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Reclaiming Credit Card Charges

By: Sarah O'Hara BA (hons) - Updated: 8 Oct 2012 | comments*Discuss
Reclaiming Credit Card Charges

Credit card charges can add up to serious amounts of money and for those already in debt they can cause serious problems. The recent drive for consumers to reclaim bank charges has been well-documented. However, more and more people are waking up to the fact that bank charges are not the only unfair fees they can reclaim – many are now demanding the money they have been overcharged by credit card companies back as well.

The reasons for being able to claim back credit card charges are the same as being able to reclaim bank charges. The Unfair Terms in Consumer Contract Regulations state that the charges must be in line with what the situation has cost the credit card company. The Office of Fair Trading also ruled in 2006 that credit card companies should not charge fees any higher that £12. Previously charges had been as high as £35.

While the situation regarding reclaiming bank charges is on hold (in terms of judgements – not actually getting the claim ball rolling), reclaiming credit card charges isn’t.

What do Credit Card Companies Charge for?

Credit card companies will charge consumers money for:

  • Late payment
  • Going over the agreed credit card limit
  • Bounced payments

You will find more information on how to avoid these fees in our article ‘Avoiding Credit Card Charges’.

Steps to Reclaim Credit Card Charges

Find out how much money you are owed: You can reclaim credit card charges from up to six years ago. If you don’t have the financial information yourself, your credit card provider is obliged to give you information on all the charges you have paid in this time within 40 days. Credit card companies can charge up to £10 for this and most do (of course!).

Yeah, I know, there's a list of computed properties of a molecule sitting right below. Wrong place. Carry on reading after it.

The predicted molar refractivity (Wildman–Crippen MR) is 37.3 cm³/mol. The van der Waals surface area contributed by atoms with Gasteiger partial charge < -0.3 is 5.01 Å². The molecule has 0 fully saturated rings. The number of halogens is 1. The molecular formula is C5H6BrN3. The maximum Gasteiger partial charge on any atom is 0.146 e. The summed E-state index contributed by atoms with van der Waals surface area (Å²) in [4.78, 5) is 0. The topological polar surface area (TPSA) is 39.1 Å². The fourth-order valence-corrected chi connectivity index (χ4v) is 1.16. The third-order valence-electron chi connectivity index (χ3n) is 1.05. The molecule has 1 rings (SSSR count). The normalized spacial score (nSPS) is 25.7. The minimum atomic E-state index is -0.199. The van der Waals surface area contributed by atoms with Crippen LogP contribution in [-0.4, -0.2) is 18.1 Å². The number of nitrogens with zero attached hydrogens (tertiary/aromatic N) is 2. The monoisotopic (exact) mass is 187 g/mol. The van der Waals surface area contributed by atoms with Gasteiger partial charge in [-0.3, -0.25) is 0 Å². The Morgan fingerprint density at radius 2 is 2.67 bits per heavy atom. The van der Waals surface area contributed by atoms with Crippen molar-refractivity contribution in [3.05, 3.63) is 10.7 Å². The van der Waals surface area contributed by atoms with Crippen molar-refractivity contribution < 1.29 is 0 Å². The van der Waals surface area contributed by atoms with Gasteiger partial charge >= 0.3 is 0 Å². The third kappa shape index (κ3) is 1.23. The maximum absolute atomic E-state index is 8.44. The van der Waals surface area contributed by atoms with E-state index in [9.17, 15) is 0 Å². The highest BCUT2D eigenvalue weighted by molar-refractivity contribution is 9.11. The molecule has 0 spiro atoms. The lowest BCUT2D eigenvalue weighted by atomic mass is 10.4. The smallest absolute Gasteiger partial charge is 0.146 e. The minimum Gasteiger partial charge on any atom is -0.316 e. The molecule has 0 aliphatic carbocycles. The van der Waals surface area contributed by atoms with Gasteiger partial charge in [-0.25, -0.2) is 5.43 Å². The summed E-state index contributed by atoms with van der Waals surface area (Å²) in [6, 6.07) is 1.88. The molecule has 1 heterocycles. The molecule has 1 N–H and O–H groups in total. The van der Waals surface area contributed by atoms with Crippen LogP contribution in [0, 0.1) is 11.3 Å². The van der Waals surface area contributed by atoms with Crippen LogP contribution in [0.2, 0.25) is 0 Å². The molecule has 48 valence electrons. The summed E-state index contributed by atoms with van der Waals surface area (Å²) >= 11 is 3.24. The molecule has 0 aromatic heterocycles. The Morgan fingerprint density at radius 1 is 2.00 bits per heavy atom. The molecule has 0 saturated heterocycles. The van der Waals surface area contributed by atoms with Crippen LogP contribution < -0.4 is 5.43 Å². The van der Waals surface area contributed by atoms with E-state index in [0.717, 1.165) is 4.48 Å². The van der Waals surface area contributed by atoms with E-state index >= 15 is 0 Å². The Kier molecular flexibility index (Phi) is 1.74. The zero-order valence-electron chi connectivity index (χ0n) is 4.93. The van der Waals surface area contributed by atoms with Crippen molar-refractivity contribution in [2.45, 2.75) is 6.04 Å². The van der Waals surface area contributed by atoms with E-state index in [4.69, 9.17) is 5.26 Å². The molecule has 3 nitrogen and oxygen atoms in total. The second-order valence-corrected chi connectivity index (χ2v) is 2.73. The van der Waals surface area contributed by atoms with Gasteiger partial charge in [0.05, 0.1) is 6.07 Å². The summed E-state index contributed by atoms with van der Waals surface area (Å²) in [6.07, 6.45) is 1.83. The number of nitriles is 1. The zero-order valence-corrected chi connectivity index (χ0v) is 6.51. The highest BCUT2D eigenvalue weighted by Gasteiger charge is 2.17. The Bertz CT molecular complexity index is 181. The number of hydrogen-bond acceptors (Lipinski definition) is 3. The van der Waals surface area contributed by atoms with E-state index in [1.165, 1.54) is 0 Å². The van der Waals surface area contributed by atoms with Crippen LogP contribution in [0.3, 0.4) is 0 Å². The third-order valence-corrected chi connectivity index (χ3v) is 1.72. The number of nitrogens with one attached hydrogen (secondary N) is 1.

Write a letter: Write to the credit card company requesting a refund for the unfair charges. Luckily these letters are easy to put together because there are numerous templates you can download and use online.

The credit card company’s response:The bank must respond within two weeks. If you are lucky they will agree to repay the charges so you can await the cheque. A full refund would be the difference between what you were charged and the £12 ruled by the Office of Fair Trading.

You may also be offered some of the money, but not all of it. Only you can decide if it’s worth cutting your losses or fighting on for a full refund.

Worst case (and most likely) scenario is that your credit card company will refuse to pay the charges. Credit card companies will do what they can to say that the charges were stated in the contract or that they have not acted unfairly etc. etc. If you have been charged more than £12 for a credit card charge, stick to your guns. The credit card company may also say that reclaiming charges is on hold. This is only for bank charges, not credit card charges – don’t let them fob you off.

Next steps: If you still have no joy, it is time to threaten legal action. Again those handy templates are online! At this stage some credit card companies will offer a settlement.

This is where things end for most credit card charge reclaimers but if the credit card company are being stubborn, the next step is taking them to the Small Claims Court, or going to the Financial Ombudsman.

Although the Small Claims Court can be a faster route, it’s usually more advisable for consumers to go to the Financial Ombudsman, especially as it is free.

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